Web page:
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Energy: Nuclear Industry

Volume 708: debated on Monday 23 February 2009


Asked By

To ask Her Majesty’s Government what assessment they have made of the level of recruitment into the nuclear industry and of progress in the provision of training of staff for work at all levels in the industry.

My Lords, Cogent, the sector skills council responsible for nuclear, is undertaking a large study to assess the nuclear skills requirements across all sectors over the next few decades. This work will be complete around the end of summer of this year.

My Lords, that is all very well, but is not the immediate problem much more serious than that? Does the Minister realise that the greatest problem that the industry now faces is the inability of the nuclear regulator to recruit and train the staff needed to perform its functions, particularly the generic design assessment of new designs? Is it not also the case that Dr Tim Stone, the Government’s adviser, specifically recommended to Ministers that certain rigid Civil Service rules about salaries in the first two years of employment should not apply to the nuclear regulator, given its staffing difficulties? Why have the Government refused to implement that recommendation?

My Lords, the noble Lord is right to draw attention to some of the pressures that have faced the Nuclear Installations Inspectorate. Dr Tim Stone was commissioned to carry out a review, as a result of which a short-term pay deal is under negotiation with the trade unions. That will introduce a range of factors that we hope will address some of the short-term recruitment and retention problems. A satellite office is being established in London and one is to be established in Cheltenham, which are both strategic locations for recruitment. A restructuring of the nuclear inspectorate is proposed to deal with the very issues that the noble Lord has rightly raised.

My Lords, does my noble friend agree that the picture is not quite as gloomy as that painted by the noble Lord? Indeed, while the Nuclear Industry Association, which I chair, is in no way sanguine, it recognises that a lot is being done. However, it has to be said that, as with the reform of the NII, we get dribs and drabs of information when the House requires a comprehensive statement of where we are. That would be helpful and would probably be more useful than the kind of question and answer session that we are having. Will the Minister take that on board?

My Lords, I will certainly see whether I can produce a Written Statement or other information, which I am sure would benefit the House. As far as the nuclear regulator is concerned, one should also pay tribute to the tremendous work and skills of the people employed by the Nuclear Directorate. We hope that the measures that we are now taking will ensure that it has the right number and quality of people whom it needs for the future, particularly as we move into the new nuclear regime.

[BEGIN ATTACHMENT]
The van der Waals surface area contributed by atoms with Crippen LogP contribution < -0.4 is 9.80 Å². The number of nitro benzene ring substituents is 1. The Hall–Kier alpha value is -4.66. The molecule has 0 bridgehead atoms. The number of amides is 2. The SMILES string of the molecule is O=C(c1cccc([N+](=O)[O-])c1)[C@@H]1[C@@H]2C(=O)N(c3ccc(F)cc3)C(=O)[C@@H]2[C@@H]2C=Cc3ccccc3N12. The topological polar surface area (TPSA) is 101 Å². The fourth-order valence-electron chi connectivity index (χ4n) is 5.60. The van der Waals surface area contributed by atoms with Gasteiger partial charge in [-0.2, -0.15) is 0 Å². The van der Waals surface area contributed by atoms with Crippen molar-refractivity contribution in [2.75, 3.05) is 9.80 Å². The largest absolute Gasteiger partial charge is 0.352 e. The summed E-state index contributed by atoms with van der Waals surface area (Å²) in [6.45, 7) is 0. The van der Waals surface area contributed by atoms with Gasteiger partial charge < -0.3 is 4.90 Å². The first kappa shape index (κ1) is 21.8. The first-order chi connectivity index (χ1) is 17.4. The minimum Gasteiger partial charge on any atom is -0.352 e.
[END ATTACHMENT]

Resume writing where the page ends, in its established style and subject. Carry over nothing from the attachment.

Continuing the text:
My Lords, I am sure that the Government will accept that we have a real problem. This is all taking too long. Tim Stone’s report came in, but it has taken the Government six months to answer it. Now the Minister tells us that they are going to take on a large study. I cannot understand why they are taking so long when this country is in such a desperate state due to the lack of its own energy.

My Lords, there are two points here. The study to which I referred in my Answer to the noble Lord, Lord Jenkin, concerns the requirements of the nuclear industry generally. The specific question that he raised concerned the regulator. Frankly, it is unfair to say that the Government have not responded. We commissioned the review. We are looking at it seriously. We are negotiating with the trade unions. We have established a satellite office in London because that is an important recruitment centre. We are taking a number of other actions. We are not complacent but, equally, the nuclear industry is at an important stage; hence, we are asking the sector skills council to produce the review, which will be published in the summer.

My Lords, to follow the Minister’s point, most of the new nuclear fleet will not be in operation until the middle of the 2020s or the 2030s, so most of the people who will be working in the nuclear industry are currently still at school or even at university. Is there not a lack of capacity within the school and university system to train on these issues? If that is the case, are we not storing up problems for the future?

My Lords, the first new nuclear station, which EDF is proposing, will come on stream in 2018 or the end of 2017. There should then be a regular programme of new nuclear stations opening. The point that the noble Lord makes is relevant, which is why the Government have taken action to enhance the teaching of maths, physics, chemistry and technology as key subjects in schools. We are also looking at graduate programmes to encourage people to come into what should be an exciting industry in the future.

My Lords, should not the reduced employment prospects in conditions of increasing unemployment potentially increase recruitment opportunities in the nuclear industry?

My Lords, clearly this should be an extremely attractive industry for young people to go into. We will do everything that we can to encourage them to do so. The prospect for the industry is brighter than ever. My noble friend is right to point out its huge potential for young people in this country, not just in terms of nuclear stations but in the supply chain.